Oh.... MY goodness. I can NOT believe you don't think is wrong! So you're telling me you basically conned this poor woman into thinking that God was actually speaking with her? I have tried to keep my mouth shut on this forum because I feel like I'm not getting respected whatsoever...but I have to jump in here.

    Have you ever heard of veracity?

    If no one agrees with me that this is unethical, I will be utterly shocked. Seriously.
  5. by   nursejohio
    Quote from NRSKarenRN
    Working night shift hard to "reorient" patients with dementia.
    One night has women singing gospel songs and crying out for God as "Sunday at church"...attempted reality orientation, talking in soothing tones and telling her it was night time, she was in hospital, etc. Well 1 1/2 hrs later she had entire unit awake.

    Finally tried to reach her on HER level, got on the intercom to her room and said: " This is God speaking. I've heard your songs thank you, now it's time for quiet and sleep as nighttime." My fellow RN's jaw dropped. Within 30 minutes patient was asleep and call lights stopped coming on...other patients were able to get back to sleep.

    Sometimes you just got to be creative in meeting needs without chemicals.

    A toast to you for thinking of that! After all other approaches failed, you had the creativity to find what the patient really needed. She could not accept the reality of her situation, and you found a way to enter her world. KUDOS!!!
  6. by   leslie :-D
    Quote from Jesskanurse
    Oh.... MY goodness. I can NOT believe you don't think is wrong! So you're telling me you basically conned this poor woman into thinking that God was actually speaking with her? I have tried to keep my mouth shut on this forum because I feel like I'm not getting respected whatsoever...but I have to jump in here.

    Have you ever heard of veracity?

    If no one agrees with me that this is unethical, I will be utterly shocked. Seriously.
    jesska, your post made me smile.

    i think God knows this nurses' heart as well as her intentions, and He would approve.
    afterall, it was hearing "God" talk to her, that obviously brought her some much-welcomed peace.

    what do you think this patients' view of veracity was? what was "truth" to her?

    and how would you have handled this?

    leslie
  7. by   Multicollinearity
    Quote from Jesskanurse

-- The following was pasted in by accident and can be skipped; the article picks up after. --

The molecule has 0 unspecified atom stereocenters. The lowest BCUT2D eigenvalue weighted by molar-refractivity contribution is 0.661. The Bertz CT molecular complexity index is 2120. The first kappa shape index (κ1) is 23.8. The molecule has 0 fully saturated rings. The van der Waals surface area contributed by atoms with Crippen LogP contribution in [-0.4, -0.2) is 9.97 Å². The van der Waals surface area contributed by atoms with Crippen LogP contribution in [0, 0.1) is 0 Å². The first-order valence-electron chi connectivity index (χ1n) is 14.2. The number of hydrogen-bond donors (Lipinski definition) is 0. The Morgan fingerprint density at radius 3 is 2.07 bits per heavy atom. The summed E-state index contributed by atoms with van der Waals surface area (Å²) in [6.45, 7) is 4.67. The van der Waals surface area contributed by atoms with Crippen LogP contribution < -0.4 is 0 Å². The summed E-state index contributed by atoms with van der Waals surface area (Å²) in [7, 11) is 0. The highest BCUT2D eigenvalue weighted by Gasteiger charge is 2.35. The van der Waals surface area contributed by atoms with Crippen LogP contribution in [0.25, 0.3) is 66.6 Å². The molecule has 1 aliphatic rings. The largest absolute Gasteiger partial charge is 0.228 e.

Oh.... MY goodness. I can NOT believe you don't think is wrong! So you're telling me you basically conned this poor woman into thinking that God was actually speaking with her? I have tried to keep my mouth shut on this forum because I feel like I'm not getting respected whatsoever...but I have to jump in here.

    Have you ever heard of veracity?

    If no one agrees with me that this is unethical, I will be utterly shocked. Seriously.
    While I disagree with your opinion regarding this subject matter - I'm glad to see you back here posting. Sometimes I think we posters forget that when we continually rub someone's nose in what we perceive to be their mess (14 pages!) we tend to forget that this does not show respect and spare the other's ego enough to continue dialogue. Good to see you back.
    Last edit by Multicollinearity on Sep 6, '06 : Reason: comments not directed at any particular poster
  8. by   Multicollinearity
    Quote from earle58
    i'm talked out so i will summarize w/this:

    nobody can rubberstamp any one therapy as an absolute solution.
    i think we all agree that unless someone is in the early stages of alzheimers, reality orientation is futile and even cruel.

    i have researched all of the behavioral interventions used.
    therapeutic lying is indeed widely used and accepted.
    i cannot speak for anyone else, but i utilize therapeutic lying as a last resort.
    validation therapy does not work, even most times.
    it is a viable and realistic intervention but certainly not even nearly, always effective.
    a nurses' interventions should be as unique as are the needs and personality of ea resident.
    what works for one, will not necessarily work for the next.

    i know what my goals are with every single patient i care for.
    and i feel good about myself.
    i can sleep at noc, knowing i gave my personal best.
    as long as i treat ea pt with integrity and respect, knowing that i want to and need to abate any type of suffering, then i've done my job.
    whether we are nsg students or experienced nurses, this is a profession where learning is perpetual.
    the science of nursing is concrete but filled w/new and changing data that commands us to keep up.
    but it's the art of nsg that presents the real challenges, for there are no absolutes.
    when dealing with the ilk of human nature, we try and apply what we were taught.